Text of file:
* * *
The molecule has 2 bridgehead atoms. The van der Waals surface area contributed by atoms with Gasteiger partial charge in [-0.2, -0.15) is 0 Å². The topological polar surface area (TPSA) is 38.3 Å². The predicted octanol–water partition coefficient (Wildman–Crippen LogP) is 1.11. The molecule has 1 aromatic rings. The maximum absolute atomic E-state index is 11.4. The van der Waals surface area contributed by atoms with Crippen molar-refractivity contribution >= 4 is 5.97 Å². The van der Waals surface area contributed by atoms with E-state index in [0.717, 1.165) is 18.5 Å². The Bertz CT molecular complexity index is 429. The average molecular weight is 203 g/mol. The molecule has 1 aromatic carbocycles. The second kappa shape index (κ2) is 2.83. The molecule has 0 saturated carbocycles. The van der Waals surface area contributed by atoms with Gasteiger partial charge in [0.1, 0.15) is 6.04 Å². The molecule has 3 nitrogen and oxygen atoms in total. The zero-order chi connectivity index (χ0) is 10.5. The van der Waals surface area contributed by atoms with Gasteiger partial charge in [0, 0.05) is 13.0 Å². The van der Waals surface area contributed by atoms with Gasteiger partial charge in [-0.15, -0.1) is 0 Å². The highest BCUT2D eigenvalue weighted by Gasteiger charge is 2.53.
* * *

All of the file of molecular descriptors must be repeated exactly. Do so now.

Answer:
The molecule has 2 bridgehead atoms. The van der Waals surface area contributed by atoms with Gasteiger partial charge in [-0.2, -0.15) is 0 Å². The topological polar surface area (TPSA) is 38.3 Å². The predicted octanol–water partition coefficient (Wildman–Crippen LogP) is 1.11. The molecule has 1 aromatic rings. The maximum absolute atomic E-state index is 11.4. The van der Waals surface area contributed by atoms with Crippen molar-refractivity contribution >= 4 is 5.97 Å². The van der Waals surface area contributed by atoms with E-state index in [0.717, 1.165) is 18.5 Å². The Bertz CT molecular complexity index is 429. The average molecular weight is 203 g/mol. The molecule has 1 aromatic carbocycles. The second kappa shape index (κ2) is 2.83. The molecule has 0 saturated carbocycles. The van der Waals surface area contributed by atoms with Gasteiger partial charge in [0.1, 0.15) is 6.04 Å². The molecule has 3 nitrogen and oxygen atoms in total. The zero-order chi connectivity index (χ0) is 10.5. The van der Waals surface area contributed by atoms with Gasteiger partial charge in [0, 0.05) is 13.0 Å². The van der Waals surface area contributed by atoms with Gasteiger partial charge in [-0.15, -0.1) is 0 Å². The highest BCUT2D eigenvalue weighted by Gasteiger charge is 2.53.